It’s hard to believe

that people once generally smoked as much as they once did.

My parents both smoked and my childhood and teenage homes smelled of cigarettes. When I started teaching, lunchrooms and workrooms stank of smoke, and it would cling to clothes, skin, and hair.

It’s hard to believe that I once played music for three years in bars, lounges, legions, and halls from ’73-75 which were literally smoke-polluted. I did appreciate moving back to Edmonton just to get away from smoky venues.

But smoking continued to be a problem socially and generally. People smoked on buses, trains, and planes. You couldn’t breathe clean air anywhere there were people. Pipes and cigars were also more common then, too.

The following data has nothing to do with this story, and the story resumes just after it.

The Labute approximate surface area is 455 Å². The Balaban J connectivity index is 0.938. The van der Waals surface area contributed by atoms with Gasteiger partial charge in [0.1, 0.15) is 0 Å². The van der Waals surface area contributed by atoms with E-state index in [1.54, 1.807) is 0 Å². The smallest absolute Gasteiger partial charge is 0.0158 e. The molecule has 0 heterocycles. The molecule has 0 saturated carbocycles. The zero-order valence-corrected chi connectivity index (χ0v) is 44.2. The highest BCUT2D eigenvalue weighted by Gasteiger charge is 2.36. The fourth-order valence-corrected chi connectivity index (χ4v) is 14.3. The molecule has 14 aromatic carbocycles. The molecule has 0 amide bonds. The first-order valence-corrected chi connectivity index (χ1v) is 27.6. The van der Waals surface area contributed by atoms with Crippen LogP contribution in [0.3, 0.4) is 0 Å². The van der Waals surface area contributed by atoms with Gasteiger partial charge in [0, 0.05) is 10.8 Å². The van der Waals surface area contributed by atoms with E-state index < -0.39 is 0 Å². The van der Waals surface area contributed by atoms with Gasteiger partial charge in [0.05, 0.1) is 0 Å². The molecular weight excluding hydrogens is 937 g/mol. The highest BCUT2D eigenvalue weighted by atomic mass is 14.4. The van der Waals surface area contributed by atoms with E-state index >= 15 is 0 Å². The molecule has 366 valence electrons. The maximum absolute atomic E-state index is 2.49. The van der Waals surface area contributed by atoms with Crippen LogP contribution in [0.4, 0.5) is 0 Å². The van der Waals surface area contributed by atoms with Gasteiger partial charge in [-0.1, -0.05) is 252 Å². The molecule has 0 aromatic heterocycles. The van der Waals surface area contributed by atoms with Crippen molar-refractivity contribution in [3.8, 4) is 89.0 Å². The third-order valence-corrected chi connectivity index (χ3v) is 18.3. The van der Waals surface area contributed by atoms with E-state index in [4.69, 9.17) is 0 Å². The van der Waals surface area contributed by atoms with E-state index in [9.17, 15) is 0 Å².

I can still remember when I wear a G.A.S.P. (group against smokers’ pollution) badge to a staff meeting in the mid-’70s. Smokers were in their prime and laughed at this choice.
But eventually the tables turned and clean air became the norm as smoking was banned just about everywhere. Of course, not before tobacco companies made their billions and millions of smokers died (including my parents) from tobacco use and inhalation.

Now today, we are–thanks to Mr. Selfish Selfie–about to return to smoky times–this time more pungent. Pot smells will pollute the air again just about everywhere people live, work, and try to pursue leisure. Plus ca change. A big step backwards and very hard for apartment and condo dwellers as well as kids and families. The cancer rate will soar again.

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